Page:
Commission’s pressure on journalist draws more fire

Date: 23 Oct 2019

AN attempt by a Zondo Commission of Inquiry into State Capture investigator to force a journalist to reveal confidential information has attracted the wrath of the Committee to Protect Journalists (CPJ).

CPJ Africa programme co-ordinator Angela Quintal criticised the attempts of the investigator, Frank Dutton, to force an Independent Media political journalist, Bongani Hans, to hand over notes and audio recordings of an interview he had in August with retired ANC politician, former KwaZulu-Natal MEC and KZN deputy speaker Meshack Radebe.

Radebe revealed that he witnessed bribes being paid to ANC delegates at the 2017 elective conference at Nasrec. The revelations also drew the attention of Paul Hoffman, SC, of the lobby group Accountability Now, who emailed the reporter on October 8, demanding details of his interaction with Radebe.

While Hoffman was exerting pressure on Hans to provide him with information that could compromise a source, Dutton got involved.

On October 13, he contacted Hans, and told him that Hoffman had sent him information concerning the Radebe interview and demanded any transcripts of the interview.

The reporter told Dutton that he was concerned about the ethical implications of the request.

Dutton later approached Independent Media’s offices in Durban to speak to Yogas Nair, KZN executive editor, who turned him down. This led to him threatening that the commission would subpoena Nair and Hans to appear before it.

In response, Quintal said protecting sources was a cardinal tenet of the craft of journalism, and reporters were ethically bound to do so, even to the extent that they would be prepared to go to jail rather than expose their sources, particularly where information was given confidentially and in good faith.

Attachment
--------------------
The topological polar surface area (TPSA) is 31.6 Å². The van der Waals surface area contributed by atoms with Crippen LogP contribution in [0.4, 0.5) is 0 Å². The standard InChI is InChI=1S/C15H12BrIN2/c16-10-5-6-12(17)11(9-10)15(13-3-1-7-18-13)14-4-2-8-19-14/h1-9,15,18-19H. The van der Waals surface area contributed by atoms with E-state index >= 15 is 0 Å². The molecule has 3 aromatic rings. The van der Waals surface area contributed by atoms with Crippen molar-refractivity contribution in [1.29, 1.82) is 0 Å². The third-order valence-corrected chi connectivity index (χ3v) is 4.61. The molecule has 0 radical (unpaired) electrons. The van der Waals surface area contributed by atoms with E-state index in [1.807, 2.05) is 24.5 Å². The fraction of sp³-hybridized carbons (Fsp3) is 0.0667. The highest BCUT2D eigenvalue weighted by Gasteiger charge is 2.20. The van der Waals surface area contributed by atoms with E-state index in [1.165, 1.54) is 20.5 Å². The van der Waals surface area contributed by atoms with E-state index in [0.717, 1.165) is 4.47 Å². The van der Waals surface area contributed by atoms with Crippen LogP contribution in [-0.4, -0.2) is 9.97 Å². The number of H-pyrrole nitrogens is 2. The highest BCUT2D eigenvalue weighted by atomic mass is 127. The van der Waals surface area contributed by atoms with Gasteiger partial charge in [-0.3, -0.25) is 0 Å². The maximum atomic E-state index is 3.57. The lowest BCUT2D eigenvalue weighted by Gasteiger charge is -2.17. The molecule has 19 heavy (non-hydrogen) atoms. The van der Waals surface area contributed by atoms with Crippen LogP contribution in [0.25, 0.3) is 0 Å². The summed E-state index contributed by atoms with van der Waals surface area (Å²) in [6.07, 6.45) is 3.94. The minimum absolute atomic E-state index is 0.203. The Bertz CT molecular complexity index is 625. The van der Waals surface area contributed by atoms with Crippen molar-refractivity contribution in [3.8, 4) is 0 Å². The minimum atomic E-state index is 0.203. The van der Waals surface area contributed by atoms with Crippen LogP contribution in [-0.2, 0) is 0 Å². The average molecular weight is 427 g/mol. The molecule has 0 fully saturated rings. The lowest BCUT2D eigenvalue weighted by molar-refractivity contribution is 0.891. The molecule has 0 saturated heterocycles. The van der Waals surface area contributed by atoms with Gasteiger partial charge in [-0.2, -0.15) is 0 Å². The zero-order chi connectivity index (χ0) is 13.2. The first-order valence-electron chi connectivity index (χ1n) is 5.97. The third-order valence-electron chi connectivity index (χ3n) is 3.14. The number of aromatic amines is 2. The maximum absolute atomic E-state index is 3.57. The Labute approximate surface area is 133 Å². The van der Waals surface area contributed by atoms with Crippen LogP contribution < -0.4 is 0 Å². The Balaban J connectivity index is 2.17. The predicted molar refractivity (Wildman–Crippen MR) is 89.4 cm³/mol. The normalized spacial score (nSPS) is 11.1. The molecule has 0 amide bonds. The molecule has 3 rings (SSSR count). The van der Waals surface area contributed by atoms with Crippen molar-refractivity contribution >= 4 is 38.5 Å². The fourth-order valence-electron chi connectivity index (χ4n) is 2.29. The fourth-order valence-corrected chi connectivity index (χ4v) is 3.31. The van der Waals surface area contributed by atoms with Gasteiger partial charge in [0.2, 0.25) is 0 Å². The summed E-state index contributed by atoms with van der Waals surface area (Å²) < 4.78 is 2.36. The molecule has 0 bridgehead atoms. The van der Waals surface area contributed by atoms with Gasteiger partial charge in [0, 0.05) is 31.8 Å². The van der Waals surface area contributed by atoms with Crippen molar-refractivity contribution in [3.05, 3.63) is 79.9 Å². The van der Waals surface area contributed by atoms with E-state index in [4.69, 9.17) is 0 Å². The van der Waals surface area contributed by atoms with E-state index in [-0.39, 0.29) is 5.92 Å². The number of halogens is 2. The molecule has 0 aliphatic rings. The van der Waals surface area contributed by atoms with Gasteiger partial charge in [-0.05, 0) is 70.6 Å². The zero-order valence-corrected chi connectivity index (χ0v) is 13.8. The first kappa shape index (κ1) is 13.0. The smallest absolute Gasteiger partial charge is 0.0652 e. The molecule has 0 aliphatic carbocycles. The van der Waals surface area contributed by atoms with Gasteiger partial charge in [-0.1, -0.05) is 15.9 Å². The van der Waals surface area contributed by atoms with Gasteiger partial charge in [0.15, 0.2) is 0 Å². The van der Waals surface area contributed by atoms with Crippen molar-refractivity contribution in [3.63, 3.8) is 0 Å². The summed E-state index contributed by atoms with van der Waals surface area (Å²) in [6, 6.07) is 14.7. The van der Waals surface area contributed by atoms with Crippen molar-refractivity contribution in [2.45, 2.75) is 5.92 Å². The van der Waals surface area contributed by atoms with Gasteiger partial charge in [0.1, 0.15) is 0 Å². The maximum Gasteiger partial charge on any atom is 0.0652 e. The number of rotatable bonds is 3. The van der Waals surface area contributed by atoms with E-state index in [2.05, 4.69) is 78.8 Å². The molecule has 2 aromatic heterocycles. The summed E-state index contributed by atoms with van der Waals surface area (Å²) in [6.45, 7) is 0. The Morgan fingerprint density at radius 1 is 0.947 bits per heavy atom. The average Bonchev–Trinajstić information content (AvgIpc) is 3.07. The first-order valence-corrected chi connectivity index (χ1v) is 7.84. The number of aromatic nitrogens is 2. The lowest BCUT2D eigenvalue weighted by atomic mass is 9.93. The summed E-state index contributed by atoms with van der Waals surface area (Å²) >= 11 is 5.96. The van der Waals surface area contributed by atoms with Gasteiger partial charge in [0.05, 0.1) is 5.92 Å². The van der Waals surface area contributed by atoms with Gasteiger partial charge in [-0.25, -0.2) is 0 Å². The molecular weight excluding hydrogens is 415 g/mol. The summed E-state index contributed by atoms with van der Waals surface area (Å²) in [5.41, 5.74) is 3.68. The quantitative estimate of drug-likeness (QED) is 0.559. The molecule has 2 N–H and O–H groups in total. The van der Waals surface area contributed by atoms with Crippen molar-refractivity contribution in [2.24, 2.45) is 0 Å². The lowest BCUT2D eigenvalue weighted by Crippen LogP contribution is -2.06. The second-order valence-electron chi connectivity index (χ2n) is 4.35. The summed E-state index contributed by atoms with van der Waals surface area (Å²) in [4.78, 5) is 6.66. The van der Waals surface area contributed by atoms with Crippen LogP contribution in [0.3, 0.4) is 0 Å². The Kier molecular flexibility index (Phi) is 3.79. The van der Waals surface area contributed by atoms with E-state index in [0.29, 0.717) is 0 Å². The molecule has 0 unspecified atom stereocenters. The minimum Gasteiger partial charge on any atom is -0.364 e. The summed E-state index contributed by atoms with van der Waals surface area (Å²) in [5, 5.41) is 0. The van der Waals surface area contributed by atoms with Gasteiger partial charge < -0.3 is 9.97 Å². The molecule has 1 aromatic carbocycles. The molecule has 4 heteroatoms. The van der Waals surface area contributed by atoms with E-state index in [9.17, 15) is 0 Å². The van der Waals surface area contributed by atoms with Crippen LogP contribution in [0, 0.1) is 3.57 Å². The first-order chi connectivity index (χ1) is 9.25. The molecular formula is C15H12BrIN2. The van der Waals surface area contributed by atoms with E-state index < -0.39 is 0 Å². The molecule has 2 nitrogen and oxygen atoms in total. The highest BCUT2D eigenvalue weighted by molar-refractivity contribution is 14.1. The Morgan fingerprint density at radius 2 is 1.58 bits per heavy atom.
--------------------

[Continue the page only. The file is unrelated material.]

She said dating back to former president Nelson Mandela’s administration, an understanding was reached between the SA National Editors’ Forum and the then justice minister, Dullah Omar, that despite Section 205 of the Criminal Procedure Act still being in force, it would not be used to force journalists to disclose confidential information or their sources.

“This agreement continues to this day. You will recall that S205 is the provision that under apartheid was used to force journalists to disclose confidential information, and if they refused, they were jailed. Thankfully it has not been used this way in a democratic South Africa…”

Zondo Commission spokesperson Reverend Mbuyiselo Stemela had not responded by publication deadline.

  Advocate Paul Hoffman

Dutton has referred all questions to the commission.



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